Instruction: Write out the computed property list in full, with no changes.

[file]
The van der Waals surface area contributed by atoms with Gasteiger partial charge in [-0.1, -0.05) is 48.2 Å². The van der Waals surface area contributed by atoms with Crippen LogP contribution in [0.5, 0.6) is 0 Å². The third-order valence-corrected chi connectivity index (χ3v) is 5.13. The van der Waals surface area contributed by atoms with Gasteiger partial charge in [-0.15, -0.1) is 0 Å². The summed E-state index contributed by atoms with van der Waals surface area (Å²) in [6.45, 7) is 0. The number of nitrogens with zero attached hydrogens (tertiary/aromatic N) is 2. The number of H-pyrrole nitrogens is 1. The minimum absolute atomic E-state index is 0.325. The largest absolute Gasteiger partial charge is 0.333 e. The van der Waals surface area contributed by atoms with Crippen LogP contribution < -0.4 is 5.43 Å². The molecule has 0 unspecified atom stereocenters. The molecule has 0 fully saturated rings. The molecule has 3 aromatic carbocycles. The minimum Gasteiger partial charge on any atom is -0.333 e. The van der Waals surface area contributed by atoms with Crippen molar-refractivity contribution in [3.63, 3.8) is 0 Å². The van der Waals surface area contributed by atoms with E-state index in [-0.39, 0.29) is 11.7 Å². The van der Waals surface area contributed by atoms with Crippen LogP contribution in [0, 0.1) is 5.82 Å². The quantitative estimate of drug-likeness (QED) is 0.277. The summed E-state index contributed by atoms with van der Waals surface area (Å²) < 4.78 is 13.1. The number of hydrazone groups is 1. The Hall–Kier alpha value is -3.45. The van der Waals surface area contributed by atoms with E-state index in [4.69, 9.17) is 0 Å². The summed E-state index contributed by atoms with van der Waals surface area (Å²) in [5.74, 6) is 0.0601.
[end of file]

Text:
The van der Waals surface area contributed by atoms with Gasteiger partial charge in [-0.1, -0.05) is 48.2 Å². The van der Waals surface area contributed by atoms with Crippen LogP contribution in [0.5, 0.6) is 0 Å². The third-order valence-corrected chi connectivity index (χ3v) is 5.13. The van der Waals surface area contributed by atoms with Gasteiger partial charge in [-0.15, -0.1) is 0 Å². The summed E-state index contributed by atoms with van der Waals surface area (Å²) in [6.45, 7) is 0. The number of nitrogens with zero attached hydrogens (tertiary/aromatic N) is 2. The number of H-pyrrole nitrogens is 1. The minimum absolute atomic E-state index is 0.325. The largest absolute Gasteiger partial charge is 0.333 e. The van der Waals surface area contributed by atoms with Crippen LogP contribution < -0.4 is 5.43 Å². The molecule has 0 unspecified atom stereocenters. The molecule has 0 fully saturated rings. The molecule has 3 aromatic carbocycles. The minimum Gasteiger partial charge on any atom is -0.333 e. The van der Waals surface area contributed by atoms with Crippen molar-refractivity contribution in [3.63, 3.8) is 0 Å². The van der Waals surface area contributed by atoms with E-state index in [-0.39, 0.29) is 11.7 Å². The van der Waals surface area contributed by atoms with Crippen LogP contribution in [0, 0.1) is 5.82 Å². The quantitative estimate of drug-likeness (QED) is 0.277. The summed E-state index contributed by atoms with van der Waals surface area (Å²) < 4.78 is 13.1. The number of hydrazone groups is 1. The Hall–Kier alpha value is -3.45. The van der Waals surface area contributed by atoms with E-state index in [4.69, 9.17) is 0 Å². The summed E-state index contributed by atoms with van der Waals surface area (Å²) in [5.74, 6) is 0.0601.